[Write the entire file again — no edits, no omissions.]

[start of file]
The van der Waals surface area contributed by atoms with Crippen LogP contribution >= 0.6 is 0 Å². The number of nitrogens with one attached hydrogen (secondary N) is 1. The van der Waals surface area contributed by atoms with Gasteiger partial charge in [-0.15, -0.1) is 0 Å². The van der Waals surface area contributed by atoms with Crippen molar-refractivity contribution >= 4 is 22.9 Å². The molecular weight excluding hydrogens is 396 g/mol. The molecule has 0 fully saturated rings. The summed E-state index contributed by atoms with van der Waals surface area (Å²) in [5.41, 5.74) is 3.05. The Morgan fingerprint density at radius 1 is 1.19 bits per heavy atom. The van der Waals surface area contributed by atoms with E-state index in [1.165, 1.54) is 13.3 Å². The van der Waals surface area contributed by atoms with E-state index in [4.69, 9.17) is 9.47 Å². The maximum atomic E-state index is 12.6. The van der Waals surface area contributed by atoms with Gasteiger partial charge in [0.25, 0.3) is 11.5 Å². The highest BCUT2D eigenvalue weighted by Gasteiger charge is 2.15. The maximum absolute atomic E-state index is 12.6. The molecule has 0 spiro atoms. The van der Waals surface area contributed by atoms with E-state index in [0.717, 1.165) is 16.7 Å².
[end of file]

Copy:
The van der Waals surface area contributed by atoms with Crippen LogP contribution >= 0.6 is 0 Å². The number of nitrogens with one attached hydrogen (secondary N) is 1. The van der Waals surface area contributed by atoms with Gasteiger partial charge in [-0.15, -0.1) is 0 Å². The van der Waals surface area contributed by atoms with Crippen molar-refractivity contribution >= 4 is 22.9 Å². The molecular weight excluding hydrogens is 396 g/mol. The molecule has 0 fully saturated rings. The summed E-state index contributed by atoms with van der Waals surface area (Å²) in [5.41, 5.74) is 3.05. The Morgan fingerprint density at radius 1 is 1.19 bits per heavy atom. The van der Waals surface area contributed by atoms with E-state index in [1.165, 1.54) is 13.3 Å². The van der Waals surface area contributed by atoms with E-state index in [4.69, 9.17) is 9.47 Å². The maximum atomic E-state index is 12.6. The van der Waals surface area contributed by atoms with Gasteiger partial charge in [0.25, 0.3) is 11.5 Å². The highest BCUT2D eigenvalue weighted by Gasteiger charge is 2.15. The maximum absolute atomic E-state index is 12.6. The molecule has 0 spiro atoms. The van der Waals surface area contributed by atoms with E-state index in [0.717, 1.165) is 16.7 Å².